Also, what I’ve lamented above is not to say that I disagree with the list here; many if not most items on the list apply to me and many other survivors of trauma, as well as those who are dealing with other disorders. The list is very accurate. (Thank you, Dr. S!) And on that list are mentions of how therapy has gone wrong or how there are many orientations to choose from. But what makes it hard for me isn’t the stigma of treatment, or even the co-pays, but rather the ways in which I’m being treated, screened, judged, talked to, and handled. The therapeutic alliance is the most important factor for me (probably not true for everyone) because if I can establish a transformative relationship with the therapist, be believed by that therapist, be able to feel not only trust in the therapist but also trust from the therapist, and be able to disclose everything without the fear of being misdiagnosed again (or being told to do the same treatments that only remind me of the painful past therapy experiences; certain treatments are beneficial, but they’re also triggers for me, and all I can see are flashbacks and nightmares about past bad therapy experiences while in a therapist’s home or office) – if I can find a therapist to trust well enough to form a bond with, and for the therapist to trust me – then I feel that we can, together, work on goals for treatment. I’m all for being responsible and correcting my behavior, but I also need compassion when certain things were not in fact my fault completely, when I need to mourn the losses incurred from things that were or were not my responsibility, and when I need to be able to feel supported (not judged) by a therapist when I tell that therapist my lifelong goals, my career dreams, my accomplishments, and my needs for tools to help me combat my “normative” fears that anyone would have to pursuing all of these things (not that I shouldn’t because it’s too grandiose, too much of a leap, or too much of a risk for others or myself to handle). When I say that I’ve had many horrific yet triumphant experiences in my past, when I’ve aced all my courses, when I’ve graduated from the police reserve academy, or when I served some time in the Marines, I need to be believed for those, too. I can’t tell you how many people looked at me (a 5’2″ shortie who has lost her self-confidence and trust in treatment, who presents with emotions that are far from appearing like any items on my resume) and thought or outright said that I’m lying, exaggerating, living in a fantasy world, etc. I’ve been hurt over and over and over and over and over again by the very people who were trained to do no harm. And it’s not just me being “sensitive”; it’s real, it’s true, and it’s not my responsibility to fix a therapist. I’m not a mind-reader, nor do I expect anyone to read my mind. I’d appreciate being asked a question, as opposed to being told what the therapist thinks I am, who I am, who I was, and what my future goals should be in terms of relationships and work. For example, I choose not to hang out with people who smoke pot; granted, there’s a lot of people who do, but I just don’t want that around me when I know they are breaking the law. I’m not trying to be overly judgmental, but I’m trying to protect myself from being caught up in any risk patterns those people may have, and I’m not going to use the need to socialize more as an excuse to hang out with people I’d rather not hang out with, or to allow a therapist to say that “I attract” those kinds of people with my mannerisms.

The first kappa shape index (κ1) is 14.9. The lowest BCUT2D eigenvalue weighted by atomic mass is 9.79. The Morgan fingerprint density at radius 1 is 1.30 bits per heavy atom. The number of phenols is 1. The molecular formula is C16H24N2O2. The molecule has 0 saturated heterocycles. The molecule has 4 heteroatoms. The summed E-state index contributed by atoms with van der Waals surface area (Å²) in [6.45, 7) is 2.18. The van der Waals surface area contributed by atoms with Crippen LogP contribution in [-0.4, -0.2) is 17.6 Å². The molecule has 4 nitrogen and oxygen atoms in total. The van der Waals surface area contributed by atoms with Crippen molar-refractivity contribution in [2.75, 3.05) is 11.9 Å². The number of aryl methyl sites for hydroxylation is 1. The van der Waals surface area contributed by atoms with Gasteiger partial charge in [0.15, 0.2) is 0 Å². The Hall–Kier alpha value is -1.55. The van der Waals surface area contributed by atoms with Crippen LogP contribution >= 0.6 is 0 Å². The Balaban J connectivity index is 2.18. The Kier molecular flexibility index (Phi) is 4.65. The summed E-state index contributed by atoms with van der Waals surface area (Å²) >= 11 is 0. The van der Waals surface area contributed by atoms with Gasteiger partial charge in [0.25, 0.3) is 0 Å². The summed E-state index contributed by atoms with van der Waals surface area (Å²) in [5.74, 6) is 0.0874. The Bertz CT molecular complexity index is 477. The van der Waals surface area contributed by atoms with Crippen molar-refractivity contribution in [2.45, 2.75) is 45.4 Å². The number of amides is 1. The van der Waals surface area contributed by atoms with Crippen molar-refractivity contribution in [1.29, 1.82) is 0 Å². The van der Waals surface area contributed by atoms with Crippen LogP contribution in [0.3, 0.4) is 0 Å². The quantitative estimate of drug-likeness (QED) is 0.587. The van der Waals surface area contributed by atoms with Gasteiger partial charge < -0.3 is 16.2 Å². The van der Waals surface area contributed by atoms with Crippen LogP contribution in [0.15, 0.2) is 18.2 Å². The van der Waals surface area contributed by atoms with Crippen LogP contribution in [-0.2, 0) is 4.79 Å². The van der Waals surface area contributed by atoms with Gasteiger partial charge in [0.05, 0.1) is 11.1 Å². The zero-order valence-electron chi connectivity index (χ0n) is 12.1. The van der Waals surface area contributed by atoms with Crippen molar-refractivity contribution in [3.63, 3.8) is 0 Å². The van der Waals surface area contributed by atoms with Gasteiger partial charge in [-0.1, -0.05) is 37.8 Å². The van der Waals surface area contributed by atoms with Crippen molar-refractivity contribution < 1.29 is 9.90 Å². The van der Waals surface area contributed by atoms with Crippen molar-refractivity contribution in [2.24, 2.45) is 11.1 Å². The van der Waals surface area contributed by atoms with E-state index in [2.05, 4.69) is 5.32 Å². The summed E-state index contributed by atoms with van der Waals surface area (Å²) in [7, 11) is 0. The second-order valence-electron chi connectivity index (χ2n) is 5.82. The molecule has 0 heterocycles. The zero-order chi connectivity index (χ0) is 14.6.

That said, I still acknowledge that I need therapy. But I’m more apt to taking my time with getting to a know a therapist before I decide that this is a person I can disclose the deep and personal stuff with. I’m more skeptical about certain orientations and therapeutic restrictions built into policies of larger organizations now, which can hinder treatment for certain populations (such as those institutions that don’t believe in nor treat dissociation, or educate on what dissociation is and how treatments need to be tailored specifically for dissociation). It’s painful for me to write this all out here, but I need to voice it somewhere. It’s painful, and I’m not the only “survivor” of “treatment-gone-wrong.” I’m not merely “treatment-resistant,” but rather dealing with a new kind of trauma that comes from real or imagined bad therapy experiences; there may be different treatment needs that haven’t been discovered yet, for example. If the treatment produces iatrogenic effects, then it’s the wrong treatment, or then there’s something else going on that hinders the treatment’s effects. It’s truly hard for me to go to treatment because I not only feel the stigma from the general population, but also from those in academia, therapists who don’t want to hear about my fears of therapy and why, and perhaps those in the field itself. There are probably so much more that can be added to that list, including the need to feel strengthened and empowered, not retraumatized and negated the opportunity to feel positive emotions within a therapeutic alliance that is of a transformative nature. Perhaps this doesn’t work for some people with certain preferences or disorders, but this is what I need.